Robocop 3

Trivia: The film was actually made in Atlanta, and most of the old buildings you see in the film were demolished for the 1996 Atlanta Olympic Games.


Trivia: At least two of the characters in RoboCop 3 are based on Frank Miller's, (the film's screenwriter), own comic-book creations. 'Otomo' the cyborg samurai, pays homage to his "Ronin" comic about a masterless samurai whose spirit is reanimated with futuristic biotechnology. 'Bertha Washington', CCH Pounder's freedom fighter in the film, is a reference to Martha Washington, the freedom fighter from Miller's "Give Me Liberty."


Trivia: This film was actually made in 1991, but wasn't released until 1993. Production had already started on this film before RoboCop 2 was released in the cinemas.


Trivia: Nancy Allen didn't want to be in the film at all because Peter Weller wasn't in it. She eventually did agree to be in it, but she only wanted a small part. So her character was killed off early, as she requested, and all of the remaining scenes that were written for Anne Lewis were rewritten for a new character, 'Dr. Lazarus'.


Trivia: In RoboCop 2, the little league coach has no lines, appears on screen for a few moments, and even gets a listing in the credits at the end of the film. The same actor also appears in RoboCop 3 as the guy who defends the rebel base against Otomo, (he hits him with the metal pole), and even though he has several lines and appears on screen for a fair bit, he gets no listing in the credits for the film.


Trivia: RoboCop 3 was released in Japan first to see how the film was taken by the Japanese people as it featured a Japanese firm taking over an American one and Orion feared that the Japanese people might find this racist. This is one of the reasons why the film wasn't released until 1993 worldwide, even though it was made in 1991. Another reason is that in the meantime, Orion went bust and MGM bought Orion and released all of their currently unreleased films.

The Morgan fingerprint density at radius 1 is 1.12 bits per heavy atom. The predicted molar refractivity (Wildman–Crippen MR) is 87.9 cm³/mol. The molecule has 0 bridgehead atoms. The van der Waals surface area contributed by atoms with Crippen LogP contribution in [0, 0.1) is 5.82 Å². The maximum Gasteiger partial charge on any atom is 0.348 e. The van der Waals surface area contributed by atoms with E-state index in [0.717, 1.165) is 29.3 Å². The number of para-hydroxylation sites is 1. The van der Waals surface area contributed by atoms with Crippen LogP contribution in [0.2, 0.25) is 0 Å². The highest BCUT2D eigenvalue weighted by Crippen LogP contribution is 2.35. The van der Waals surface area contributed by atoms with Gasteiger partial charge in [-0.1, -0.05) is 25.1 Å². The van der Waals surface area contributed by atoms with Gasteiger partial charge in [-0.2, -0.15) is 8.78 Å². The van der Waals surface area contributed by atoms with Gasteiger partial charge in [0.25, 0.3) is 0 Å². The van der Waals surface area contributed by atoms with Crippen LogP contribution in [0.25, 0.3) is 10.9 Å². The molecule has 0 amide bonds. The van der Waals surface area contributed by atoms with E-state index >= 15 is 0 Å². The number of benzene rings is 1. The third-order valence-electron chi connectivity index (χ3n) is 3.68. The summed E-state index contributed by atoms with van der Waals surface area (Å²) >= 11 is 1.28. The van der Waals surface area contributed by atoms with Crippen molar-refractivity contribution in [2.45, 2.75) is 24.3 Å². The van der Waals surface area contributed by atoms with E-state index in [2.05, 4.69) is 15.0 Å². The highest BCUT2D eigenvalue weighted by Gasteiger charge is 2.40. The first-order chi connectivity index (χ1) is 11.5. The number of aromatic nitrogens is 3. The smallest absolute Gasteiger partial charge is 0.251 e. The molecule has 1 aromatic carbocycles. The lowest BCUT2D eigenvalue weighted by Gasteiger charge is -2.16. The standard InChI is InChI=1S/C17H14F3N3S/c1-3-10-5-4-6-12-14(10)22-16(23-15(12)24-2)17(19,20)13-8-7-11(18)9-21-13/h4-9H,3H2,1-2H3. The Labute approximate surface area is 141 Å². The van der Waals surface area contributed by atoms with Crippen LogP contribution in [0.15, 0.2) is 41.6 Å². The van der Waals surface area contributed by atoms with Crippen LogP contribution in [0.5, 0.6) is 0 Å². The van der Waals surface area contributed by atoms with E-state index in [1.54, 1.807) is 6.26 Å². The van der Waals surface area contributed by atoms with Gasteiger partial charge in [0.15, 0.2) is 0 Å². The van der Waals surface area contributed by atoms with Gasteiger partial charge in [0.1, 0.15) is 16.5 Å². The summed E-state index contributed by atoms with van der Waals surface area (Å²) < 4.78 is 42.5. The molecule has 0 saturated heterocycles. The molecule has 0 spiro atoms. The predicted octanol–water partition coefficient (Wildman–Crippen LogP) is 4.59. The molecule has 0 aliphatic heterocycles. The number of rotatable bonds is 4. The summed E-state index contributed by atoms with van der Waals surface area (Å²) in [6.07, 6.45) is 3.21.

Trivia: When Kanemitsu is talking to the CEO and is being translated by the computer, this was achieved by using the SAY program on the Commodore Amiga, a home computer released in 1985-1994.


Trivia: The production company Orion mandated that the film be made PG-13 in order to increase profits, after discovering that the first two films had a strong appeal and fanbase in older children and teens. Ironically, this tactic backfired, as many critics and series fans complained that the film was far too childish in comparison to the prior releases, and it under-performed at the box-office.


Plot hole: The opaque red lined map that Otomo retrieves from his first fight is ridiculous. Why would people who know where the hidden base is be carrying around a map on them (which shows a route so basic that they'd have to be brain-dead not to be able to remember it anyway) just so that conveniently one of their enemies can get it?


More mistakes in Robocop 3

Seitz: Sir, what about our friend Coontz?
Paul McDaggett: Well, if we'd let him live, we'd have to have paid him.

More quotes from Robocop 3

Question: Is there any reason why this film was toned down so much in comparison to the previous two films? Much of this film played like a Saturday-morning-cartoon, and less like the gritty and violent predecessors. Just curious as to why this radical (and unnecessary) change was made.

Answer: They wanted to make the film approachable to a broader age group. Kids were into Robocop, even though the movies weren't necessarily "kid friendly", so they made the third movie one that parents wouldn't mind their kids seeing in an effort to get more sales.

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